If you found yourself in the presence of God, what would you say? How would you react or respond? What would you do? Our responses might all look and be a little different or varied from each other, but two of the ones that many, if not all of us, would be feeling would be described in these two emotions: fear and joy. Those two might not seem to go together and one might think that one would be felt without the other. Now, while that last point might ring true for some, it is worth noting that we all need to continuously be reminded that we feel and experience both when we come before God.
Let’s start with the feeling of fear. This week we are going to be looking at the second part of Hebrews 12 which talks about two mountains: The Mountain of Fear (Mount Sinai) and the Mountain of Joy (Mount Zion.) The Mountain of Fear is described this way: when the people of Israel were led out of slavery in Egypt, God brought them to His holy mountain to reveal Himself to them and to give them His Law, His Ways to live by as His people. The peoples’ experience with this mountain went a little something like this, as described in Hebrews 12:18-21: this mountain could not be touched, it was burning with fire, God’s voice boomed and shook the ground to the point that the people begged to not hear the sound anymore, the sight of all of this was so terrifying to Moses that he trembled with fear. This would truly be an eye-opening experience and one that would strike some fear in me, too.
What was God communicating to His people with this scene? That He is scary? No, but that He is to be feared. God is so unapproachably holy that His awesome power, His righteous presence, His perfect standard should be met with a realization that we do not match up or stand up to the glory, majesty, and impressiveness that is our God. A similar response is given to us in Isaiah 6 where the prophet Isaiah finds himself standing before the throne of heaven with God seated right in front of him. Isaiah thought he would surely die because his unclean, sin-filled-self had seen a perfectly holy God. When Isaiah sees himself in his sin and his shortcomings in comparison to the righteous majesty of God, he is shaken to his core. When we see ourselves in our sin and shortcomings compared to God’s perfection and His standard, we need to be shaken to our core.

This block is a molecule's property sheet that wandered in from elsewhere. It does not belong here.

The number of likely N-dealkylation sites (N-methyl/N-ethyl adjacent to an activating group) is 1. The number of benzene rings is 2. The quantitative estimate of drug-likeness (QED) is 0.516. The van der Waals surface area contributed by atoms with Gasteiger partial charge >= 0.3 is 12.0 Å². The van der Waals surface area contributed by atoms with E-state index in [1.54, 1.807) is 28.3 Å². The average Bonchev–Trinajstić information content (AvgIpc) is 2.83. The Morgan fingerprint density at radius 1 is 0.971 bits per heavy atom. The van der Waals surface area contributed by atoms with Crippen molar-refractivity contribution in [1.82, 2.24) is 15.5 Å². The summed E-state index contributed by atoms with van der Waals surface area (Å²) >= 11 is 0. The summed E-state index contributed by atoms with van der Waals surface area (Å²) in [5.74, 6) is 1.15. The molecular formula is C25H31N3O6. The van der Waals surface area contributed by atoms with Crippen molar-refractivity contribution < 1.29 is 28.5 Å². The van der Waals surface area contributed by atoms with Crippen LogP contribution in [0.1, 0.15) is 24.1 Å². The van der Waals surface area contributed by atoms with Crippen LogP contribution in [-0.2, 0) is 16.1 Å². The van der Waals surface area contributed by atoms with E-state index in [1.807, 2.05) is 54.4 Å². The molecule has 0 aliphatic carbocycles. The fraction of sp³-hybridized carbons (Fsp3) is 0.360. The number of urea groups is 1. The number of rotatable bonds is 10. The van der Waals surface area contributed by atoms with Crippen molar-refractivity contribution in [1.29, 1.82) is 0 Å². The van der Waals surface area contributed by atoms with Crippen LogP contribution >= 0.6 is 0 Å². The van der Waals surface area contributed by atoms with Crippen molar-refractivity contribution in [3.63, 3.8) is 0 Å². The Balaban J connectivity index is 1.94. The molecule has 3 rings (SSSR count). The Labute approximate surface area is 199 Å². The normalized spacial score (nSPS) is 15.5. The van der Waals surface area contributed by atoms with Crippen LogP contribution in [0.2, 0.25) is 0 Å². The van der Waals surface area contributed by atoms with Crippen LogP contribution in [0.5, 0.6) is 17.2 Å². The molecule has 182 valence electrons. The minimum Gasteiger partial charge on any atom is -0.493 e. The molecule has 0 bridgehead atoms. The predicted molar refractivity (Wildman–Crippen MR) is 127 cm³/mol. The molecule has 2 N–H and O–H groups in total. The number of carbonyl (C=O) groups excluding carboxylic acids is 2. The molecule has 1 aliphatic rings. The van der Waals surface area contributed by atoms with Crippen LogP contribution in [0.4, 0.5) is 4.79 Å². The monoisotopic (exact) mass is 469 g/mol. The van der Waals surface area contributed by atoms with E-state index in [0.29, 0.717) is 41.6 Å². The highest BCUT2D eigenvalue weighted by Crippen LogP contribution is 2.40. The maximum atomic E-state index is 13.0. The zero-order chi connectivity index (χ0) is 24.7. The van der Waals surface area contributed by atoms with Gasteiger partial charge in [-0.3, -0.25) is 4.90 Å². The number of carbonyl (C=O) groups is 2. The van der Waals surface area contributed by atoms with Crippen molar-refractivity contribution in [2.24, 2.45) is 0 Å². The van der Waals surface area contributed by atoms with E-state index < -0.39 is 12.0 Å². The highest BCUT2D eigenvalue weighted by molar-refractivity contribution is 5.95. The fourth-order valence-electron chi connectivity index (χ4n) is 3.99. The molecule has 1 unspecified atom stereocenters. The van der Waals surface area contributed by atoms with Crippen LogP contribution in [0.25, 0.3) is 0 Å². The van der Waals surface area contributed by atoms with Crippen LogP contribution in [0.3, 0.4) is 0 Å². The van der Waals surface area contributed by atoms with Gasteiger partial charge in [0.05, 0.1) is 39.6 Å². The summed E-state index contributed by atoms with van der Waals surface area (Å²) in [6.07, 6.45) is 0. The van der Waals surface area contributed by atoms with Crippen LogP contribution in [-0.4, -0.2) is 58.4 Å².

But as many of us know, it doesn’t stop there and neither does the author to the Hebrews. He writes that this mountain is not the only one, it’s not the one that we stay at. There is another mountain: the mountain of joy. God’s holy mountain where He serves as King and Judge, where thousands upon thousands of angels sing and praise Him in glorious assembly, where we are made perfect through the finished work of God’s Son, Jesus Christ. It is this mountain that is our future home, it is this mountain that we await, it is the promise of this mountain that gives us hope.
We need both sides of God. We need to feel the fear that grips us and puts us in our place and reminds us who God is and who we are without Him. It is only when we have that perspective of God’s Law that we can fully experience His Grace. We can be like Isaiah, shaken to his core, his eyes and mind getting the full picture of his uncleanness. But we read that one of the beings that worshiped around the throne brought a burning coal from the altar of God’s temple and touched Isaiah’s lips with it. After it touched his mouth, this seraph said, “See, this has touched your lips; your guilt is taken away and your sin atoned for.”
God comes to us in much the same way today. Even though we can be shaken by our guilt, shame, and the evils of this world, we can be reminded that He is for us, He is on our side, and His promises to us are true. May we continue to be shaken by His “unshakableness” and be reminded of our glorious future with Him where we can see Him and experience Him as He is and where we are made perfect through what Jesus has done for us.
Standing on His unshakable promises that never fail,
Pastor Ben Bigaouette